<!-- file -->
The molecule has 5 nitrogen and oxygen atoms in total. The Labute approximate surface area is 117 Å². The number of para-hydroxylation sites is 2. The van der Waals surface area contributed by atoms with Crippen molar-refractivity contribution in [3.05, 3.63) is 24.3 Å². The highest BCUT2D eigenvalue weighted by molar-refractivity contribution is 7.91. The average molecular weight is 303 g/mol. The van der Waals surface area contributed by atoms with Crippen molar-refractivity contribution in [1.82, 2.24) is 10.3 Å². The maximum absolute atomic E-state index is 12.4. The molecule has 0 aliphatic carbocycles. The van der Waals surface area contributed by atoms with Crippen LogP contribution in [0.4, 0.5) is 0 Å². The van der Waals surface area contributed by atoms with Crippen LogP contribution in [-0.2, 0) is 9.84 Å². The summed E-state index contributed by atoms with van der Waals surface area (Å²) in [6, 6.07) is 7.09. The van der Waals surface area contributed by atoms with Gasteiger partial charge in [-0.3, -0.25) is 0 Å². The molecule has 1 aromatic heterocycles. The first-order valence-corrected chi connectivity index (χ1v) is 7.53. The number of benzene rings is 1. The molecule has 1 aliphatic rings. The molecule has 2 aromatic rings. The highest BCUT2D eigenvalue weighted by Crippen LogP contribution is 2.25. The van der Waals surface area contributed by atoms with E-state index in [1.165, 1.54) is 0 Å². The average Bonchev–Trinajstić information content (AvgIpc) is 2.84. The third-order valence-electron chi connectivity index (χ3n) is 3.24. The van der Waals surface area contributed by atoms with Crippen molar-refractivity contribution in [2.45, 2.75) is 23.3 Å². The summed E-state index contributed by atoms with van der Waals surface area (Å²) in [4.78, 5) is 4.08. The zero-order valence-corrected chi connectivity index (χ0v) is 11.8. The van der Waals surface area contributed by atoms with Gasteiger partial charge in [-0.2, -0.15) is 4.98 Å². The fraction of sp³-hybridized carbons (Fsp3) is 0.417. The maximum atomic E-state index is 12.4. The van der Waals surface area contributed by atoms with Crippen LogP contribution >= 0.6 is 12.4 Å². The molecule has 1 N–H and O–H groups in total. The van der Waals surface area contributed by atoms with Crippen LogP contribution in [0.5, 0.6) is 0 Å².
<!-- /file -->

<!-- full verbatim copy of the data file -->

The molecule has 5 nitrogen and oxygen atoms in total. The Labute approximate surface area is 117 Å². The number of para-hydroxylation sites is 2. The van der Waals surface area contributed by atoms with Crippen molar-refractivity contribution in [3.05, 3.63) is 24.3 Å². The highest BCUT2D eigenvalue weighted by molar-refractivity contribution is 7.91. The average molecular weight is 303 g/mol. The van der Waals surface area contributed by atoms with Crippen molar-refractivity contribution in [1.82, 2.24) is 10.3 Å². The maximum absolute atomic E-state index is 12.4. The molecule has 0 aliphatic carbocycles. The van der Waals surface area contributed by atoms with Crippen LogP contribution in [0.4, 0.5) is 0 Å². The van der Waals surface area contributed by atoms with Crippen LogP contribution in [-0.2, 0) is 9.84 Å². The summed E-state index contributed by atoms with van der Waals surface area (Å²) in [6, 6.07) is 7.09. The van der Waals surface area contributed by atoms with Gasteiger partial charge in [-0.3, -0.25) is 0 Å². The molecule has 1 aromatic heterocycles. The first-order valence-corrected chi connectivity index (χ1v) is 7.53. The number of benzene rings is 1. The molecule has 1 aliphatic rings. The molecule has 2 aromatic rings. The highest BCUT2D eigenvalue weighted by Crippen LogP contribution is 2.25. The van der Waals surface area contributed by atoms with E-state index in [1.165, 1.54) is 0 Å². The average Bonchev–Trinajstić information content (AvgIpc) is 2.84. The third-order valence-electron chi connectivity index (χ3n) is 3.24. The van der Waals surface area contributed by atoms with Crippen molar-refractivity contribution in [2.45, 2.75) is 23.3 Å². The summed E-state index contributed by atoms with van der Waals surface area (Å²) in [4.78, 5) is 4.08. The zero-order valence-corrected chi connectivity index (χ0v) is 11.8. The van der Waals surface area contributed by atoms with Gasteiger partial charge in [-0.2, -0.15) is 4.98 Å². The fraction of sp³-hybridized carbons (Fsp3) is 0.417. The maximum atomic E-state index is 12.4. The van der Waals surface area contributed by atoms with Crippen LogP contribution >= 0.6 is 12.4 Å². The molecule has 1 N–H and O–H groups in total. The van der Waals surface area contributed by atoms with Crippen LogP contribution in [0.5, 0.6) is 0 Å².